During this engaging week, we have come to appreciate the beauty of two of the most vibrant cities in Europe: even if the 13 company visits kept us all extremely busy, the romantic atmosphere and the vibrant vibe of these places did not go unnoticed.

G.K. Chersterton said ‘London is a riddle. Paris in an explanation’: why shall we choose,  then, when we can have them both?

~ Alice Signori ’18

London: The Retail Melting Pot

Are you a Harrod’s lover or a Selfridge’s fan? These iconic department stores are as different as they are alike: cool art exhibitions, majestic food halls and an impressive selection of fashion items are just few of the many wonders you will find inside. Still, the two stores have very distinctive brand identities: while Harrods is clearly focused on the luxury segment, placing a lot of attention in creating dedicated spaces for the participants of their selective and aspirational VIP program (such as the penthouse for exclusive private shopping sessions), Selfridges prides itself in being able to delight the full spectrum of consumers, hosting streetstyle in-shop pop-up as well as creating experiences of ‘theatrical retailing’ (as Mr. Selfridge used to call them).

From brick-and-mortal retailing to a champion of the e-commerce: the YNAP headquarters (ironically inside a Mall!) is decorated with minimal design and elegant furniture. Inside the office, though, a vibrant energy permeates the building: from the studios where product shootings happen all day long to the busy meeting rooms where executives are constantly questioning how to remain ahead of the competition.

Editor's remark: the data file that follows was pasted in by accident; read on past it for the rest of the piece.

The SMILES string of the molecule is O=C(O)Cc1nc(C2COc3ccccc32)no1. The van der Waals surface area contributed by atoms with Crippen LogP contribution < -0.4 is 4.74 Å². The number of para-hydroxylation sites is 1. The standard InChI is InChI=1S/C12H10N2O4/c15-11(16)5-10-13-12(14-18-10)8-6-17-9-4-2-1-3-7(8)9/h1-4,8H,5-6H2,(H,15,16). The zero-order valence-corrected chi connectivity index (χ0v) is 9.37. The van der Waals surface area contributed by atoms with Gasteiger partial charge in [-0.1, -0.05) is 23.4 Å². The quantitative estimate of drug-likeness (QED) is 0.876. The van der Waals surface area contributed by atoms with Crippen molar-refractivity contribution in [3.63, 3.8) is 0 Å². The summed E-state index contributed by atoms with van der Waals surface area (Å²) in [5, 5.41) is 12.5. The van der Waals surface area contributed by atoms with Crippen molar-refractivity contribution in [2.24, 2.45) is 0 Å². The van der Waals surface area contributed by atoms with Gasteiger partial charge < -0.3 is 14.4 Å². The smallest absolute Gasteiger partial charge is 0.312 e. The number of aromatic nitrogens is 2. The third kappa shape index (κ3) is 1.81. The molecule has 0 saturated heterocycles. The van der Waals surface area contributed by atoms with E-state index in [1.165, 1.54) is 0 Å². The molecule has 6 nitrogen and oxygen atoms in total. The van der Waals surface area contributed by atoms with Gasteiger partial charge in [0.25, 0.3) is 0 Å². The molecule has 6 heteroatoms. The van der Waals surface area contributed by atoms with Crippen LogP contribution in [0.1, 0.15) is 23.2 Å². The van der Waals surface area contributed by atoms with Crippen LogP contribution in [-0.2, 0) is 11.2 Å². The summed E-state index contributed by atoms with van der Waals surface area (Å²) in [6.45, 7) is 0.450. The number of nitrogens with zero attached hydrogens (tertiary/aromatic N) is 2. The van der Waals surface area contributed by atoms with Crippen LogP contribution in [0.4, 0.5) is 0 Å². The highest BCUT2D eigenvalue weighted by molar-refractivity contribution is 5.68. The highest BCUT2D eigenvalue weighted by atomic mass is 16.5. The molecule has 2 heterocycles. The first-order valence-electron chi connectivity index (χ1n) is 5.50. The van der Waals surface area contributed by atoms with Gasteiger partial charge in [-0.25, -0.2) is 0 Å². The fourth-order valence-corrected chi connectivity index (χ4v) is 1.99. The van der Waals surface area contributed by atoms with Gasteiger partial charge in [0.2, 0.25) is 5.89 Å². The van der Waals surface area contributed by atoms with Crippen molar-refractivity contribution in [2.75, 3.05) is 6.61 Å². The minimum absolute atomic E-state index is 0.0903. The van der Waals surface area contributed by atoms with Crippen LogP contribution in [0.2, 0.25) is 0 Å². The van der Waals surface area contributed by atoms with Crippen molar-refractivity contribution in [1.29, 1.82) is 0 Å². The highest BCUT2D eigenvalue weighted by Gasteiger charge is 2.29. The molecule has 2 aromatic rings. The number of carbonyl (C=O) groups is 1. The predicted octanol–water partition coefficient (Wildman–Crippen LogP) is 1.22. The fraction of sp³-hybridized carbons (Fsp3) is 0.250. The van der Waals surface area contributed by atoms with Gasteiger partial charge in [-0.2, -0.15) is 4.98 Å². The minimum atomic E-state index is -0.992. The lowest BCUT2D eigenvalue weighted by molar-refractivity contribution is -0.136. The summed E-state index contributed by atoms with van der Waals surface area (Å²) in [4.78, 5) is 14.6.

Remaining in the luxury playing field, but this time dealing with beauty, we visited the majestic townhouse of Jo Malone: a physical representation of the most distinguishing traits of the brand itself. The high-quality materials, the distinctive scents which permeate the house and a sense of elegance and understatement are what this niche luxury brand is all about: with the promise of staying true to itself and its founder’s values, now and forever.

Not only large and established companies are thriving in London; the British capital is considered the Silicon Valley of Europe for the impressive number of startups which it hosts.

Bloom and Wild is the second fastest growing startup in the UK (right after Deliveroo) and one of the few companies who are trying to innovate a very traditional industry: flower gifting.

Bloom and Wild’s aim is to put the emotional value of sending flowers at the center, making sure the gift arrive in the hands of the receiver as beautiful as it has been conceived. The brown box the flowers come in fits in a mailbox, and not only contains a beautiful selection of flowers, but also simple instructions on how to style them. The best thing is that you cannot get it wrong: the flower selection is done is such a way that it will look good even if you follow your creative lead.